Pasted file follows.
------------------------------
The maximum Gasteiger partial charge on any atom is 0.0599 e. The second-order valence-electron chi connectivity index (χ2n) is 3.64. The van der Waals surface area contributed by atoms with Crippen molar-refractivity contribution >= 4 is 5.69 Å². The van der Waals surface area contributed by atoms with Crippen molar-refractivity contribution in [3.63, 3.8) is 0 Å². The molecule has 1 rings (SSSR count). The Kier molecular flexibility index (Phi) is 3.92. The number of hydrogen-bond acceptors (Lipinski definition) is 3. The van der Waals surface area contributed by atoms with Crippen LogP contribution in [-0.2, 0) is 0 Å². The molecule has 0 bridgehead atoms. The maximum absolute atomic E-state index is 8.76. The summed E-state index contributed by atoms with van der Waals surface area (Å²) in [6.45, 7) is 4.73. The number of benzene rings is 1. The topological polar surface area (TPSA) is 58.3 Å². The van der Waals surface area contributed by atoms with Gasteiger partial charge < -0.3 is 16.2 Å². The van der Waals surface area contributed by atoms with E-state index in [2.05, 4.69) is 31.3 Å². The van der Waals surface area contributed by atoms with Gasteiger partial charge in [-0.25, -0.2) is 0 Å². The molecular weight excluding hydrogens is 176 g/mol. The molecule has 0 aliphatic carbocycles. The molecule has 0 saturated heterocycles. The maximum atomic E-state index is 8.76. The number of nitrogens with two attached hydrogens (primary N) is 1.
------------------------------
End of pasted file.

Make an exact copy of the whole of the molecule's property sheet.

The maximum Gasteiger partial charge on any atom is 0.0599 e. The second-order valence-electron chi connectivity index (χ2n) is 3.64. The van der Waals surface area contributed by atoms with Crippen molar-refractivity contribution >= 4 is 5.69 Å². The van der Waals surface area contributed by atoms with Crippen molar-refractivity contribution in [3.63, 3.8) is 0 Å². The molecule has 1 rings (SSSR count). The Kier molecular flexibility index (Phi) is 3.92. The number of hydrogen-bond acceptors (Lipinski definition) is 3. The van der Waals surface area contributed by atoms with Crippen LogP contribution in [-0.2, 0) is 0 Å². The molecule has 0 bridgehead atoms. The maximum absolute atomic E-state index is 8.76. The summed E-state index contributed by atoms with van der Waals surface area (Å²) in [6.45, 7) is 4.73. The number of benzene rings is 1. The topological polar surface area (TPSA) is 58.3 Å². The van der Waals surface area contributed by atoms with Gasteiger partial charge < -0.3 is 16.2 Å². The van der Waals surface area contributed by atoms with E-state index in [2.05, 4.69) is 31.3 Å². The van der Waals surface area contributed by atoms with Gasteiger partial charge in [-0.25, -0.2) is 0 Å². The molecular weight excluding hydrogens is 176 g/mol. The molecule has 0 aliphatic carbocycles. The molecule has 0 saturated heterocycles. The maximum atomic E-state index is 8.76. The number of nitrogens with two attached hydrogens (primary N) is 1.